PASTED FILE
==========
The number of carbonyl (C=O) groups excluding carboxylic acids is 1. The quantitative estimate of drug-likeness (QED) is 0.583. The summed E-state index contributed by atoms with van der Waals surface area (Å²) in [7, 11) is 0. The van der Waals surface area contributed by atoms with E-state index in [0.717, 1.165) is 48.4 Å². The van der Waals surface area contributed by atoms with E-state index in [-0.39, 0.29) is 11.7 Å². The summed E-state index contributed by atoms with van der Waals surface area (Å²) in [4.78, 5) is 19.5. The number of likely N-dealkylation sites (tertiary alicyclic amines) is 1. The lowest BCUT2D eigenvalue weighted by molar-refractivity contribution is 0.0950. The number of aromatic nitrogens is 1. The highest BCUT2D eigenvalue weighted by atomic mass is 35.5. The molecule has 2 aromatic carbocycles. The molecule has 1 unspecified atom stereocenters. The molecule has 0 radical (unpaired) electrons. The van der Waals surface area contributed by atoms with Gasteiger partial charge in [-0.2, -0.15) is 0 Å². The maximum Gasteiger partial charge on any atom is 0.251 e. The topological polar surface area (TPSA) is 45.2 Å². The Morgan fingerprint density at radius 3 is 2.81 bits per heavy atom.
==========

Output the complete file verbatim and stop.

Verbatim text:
The number of carbonyl (C=O) groups excluding carboxylic acids is 1. The quantitative estimate of drug-likeness (QED) is 0.583. The summed E-state index contributed by atoms with van der Waals surface area (Å²) in [7, 11) is 0. The van der Waals surface area contributed by atoms with E-state index in [0.717, 1.165) is 48.4 Å². The van der Waals surface area contributed by atoms with E-state index in [-0.39, 0.29) is 11.7 Å². The summed E-state index contributed by atoms with van der Waals surface area (Å²) in [4.78, 5) is 19.5. The number of likely N-dealkylation sites (tertiary alicyclic amines) is 1. The lowest BCUT2D eigenvalue weighted by molar-refractivity contribution is 0.0950. The number of aromatic nitrogens is 1. The highest BCUT2D eigenvalue weighted by atomic mass is 35.5. The molecule has 2 aromatic carbocycles. The molecule has 1 unspecified atom stereocenters. The molecule has 0 radical (unpaired) electrons. The van der Waals surface area contributed by atoms with Gasteiger partial charge in [-0.2, -0.15) is 0 Å². The maximum Gasteiger partial charge on any atom is 0.251 e. The topological polar surface area (TPSA) is 45.2 Å². The Morgan fingerprint density at radius 3 is 2.81 bits per heavy atom.